Gnomon, revisited

Today, I attended a summer solstice event at Santa Maria del Fiore (aka the Duomo)—the observation of the transit of the sun on the meridian plane, a phrase I don’t understand any better than I did when I attended Lo Gnomone a couple of years ago! As with reading certain books, though, I hope that repetition will eventually lead to some degree of understanding.

What stood out for me this year, having seen this before, was the reaction of other people. When the sun’s rays first appeared on the pillar opposite me, the couple next to me was astonished. When the sun’s light morphed into a disc on the floor, people were craning necks and lifting phone cameras to capture the image, especially since it disappeared and reappeared as clouds moved over the sun. When the disc of light eventually covered the marble disc on the floor, the woman next to me said, “You can actually see the sun move.” When I repeated what the professor giving the presentation said, “It is we who are moving,” her eyes widened and she said, “You’re right!” It was a great moment of connection over this interesting phenomenon.




Castello Pomino

Peter Sagal, of NPR’s Wait Wait…Don’t Tell Me!, will often say to the Not My Job guest, “What a pleasure to talk to you.” That’s what I would say about a recent tour and wine-tasting at Castello Pomino—what a pleasure!

Castello Pomino is one of the Frescobaldi vineyards and as we learned, the one highest in elevation. Driving there took us through a forest that eventually opened into hillsides covered with grapevines. It came into the Frescobaldi family via Leonia degli Albizi, who married Angelo Frescobaldi. The branch of the Albizi family from which she was descended was banished from Florence in the 14th century and made their way to France. They were eventually called back to Italy in the 19th century by the last surviving member of the Italian branch of the family. When he died, the estate passed to her family.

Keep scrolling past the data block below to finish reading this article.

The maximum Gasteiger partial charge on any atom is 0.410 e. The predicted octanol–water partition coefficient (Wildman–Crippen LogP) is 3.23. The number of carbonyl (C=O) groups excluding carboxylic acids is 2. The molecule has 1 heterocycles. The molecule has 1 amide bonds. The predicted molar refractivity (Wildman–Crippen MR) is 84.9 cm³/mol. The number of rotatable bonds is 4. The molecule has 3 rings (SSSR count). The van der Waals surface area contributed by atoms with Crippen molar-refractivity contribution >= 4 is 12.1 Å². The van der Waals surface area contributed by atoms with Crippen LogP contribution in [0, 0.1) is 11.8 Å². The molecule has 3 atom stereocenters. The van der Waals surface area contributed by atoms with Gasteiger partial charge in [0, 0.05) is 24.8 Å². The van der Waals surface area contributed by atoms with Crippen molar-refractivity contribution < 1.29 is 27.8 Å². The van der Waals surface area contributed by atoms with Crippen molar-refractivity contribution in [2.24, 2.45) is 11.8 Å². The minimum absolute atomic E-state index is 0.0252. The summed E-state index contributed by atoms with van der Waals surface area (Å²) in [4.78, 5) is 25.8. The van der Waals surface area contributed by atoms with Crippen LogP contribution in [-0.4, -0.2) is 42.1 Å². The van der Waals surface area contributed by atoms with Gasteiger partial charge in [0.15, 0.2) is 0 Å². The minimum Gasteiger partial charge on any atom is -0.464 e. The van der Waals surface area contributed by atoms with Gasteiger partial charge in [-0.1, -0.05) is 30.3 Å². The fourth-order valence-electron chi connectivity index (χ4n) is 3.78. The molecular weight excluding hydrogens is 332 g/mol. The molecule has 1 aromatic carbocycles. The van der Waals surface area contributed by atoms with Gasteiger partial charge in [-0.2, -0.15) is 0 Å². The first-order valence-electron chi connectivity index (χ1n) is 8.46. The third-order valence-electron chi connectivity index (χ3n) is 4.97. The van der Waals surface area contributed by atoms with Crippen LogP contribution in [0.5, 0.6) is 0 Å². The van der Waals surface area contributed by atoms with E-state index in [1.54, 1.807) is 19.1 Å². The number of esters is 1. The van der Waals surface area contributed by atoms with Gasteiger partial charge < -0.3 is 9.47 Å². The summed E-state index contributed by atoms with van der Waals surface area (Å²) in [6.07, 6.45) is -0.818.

As our tour went on, I developed a ‘girl crush’ on Leonia. In addition to introducing, with her brother Vittorio, French varieties of grapes, she built the first gravity-fed cellars in Italy (we saw the building plan!). A recent addition to Pomino’s wines—the first sparkling wine produced in Tuscany—was named Leonia in her honor.

Our guide was excellent and made the history of Pomino come alive. Tasting the wines was even more interesting than usual, as they seemed so much a part of the stories we heard.

Images © Melissa Corcoran.


Weekly Photo Challenge: All-Time Favorites

This image of Hyde Park near sunset is one of my favorites. I was in London on a business trip and with an afternoon free, I wandered around the area near the hotel, camera in hand. It was an unseasonably warm day, and I think the combination of heat and moisture created the effect. 

It was one of those times that I was in a state of ‘flow’ (as opposed to those times when I’m noticing every mistake I’m making, photography-wise). To this day, I am slightly embarrassed that I didn’t immediately respond to the greeting of one of my colleagues in the hotel lobby because I was still in another world.

Like so many others, I am sorry to see the Weekly Photo Challenge end. I’ve enjoyed the challenge and seeing others’ responses.

For more entries in this week’s Weekly Photo Challenge: All-Time Favorites, click here.

Image © Melissa Corcoran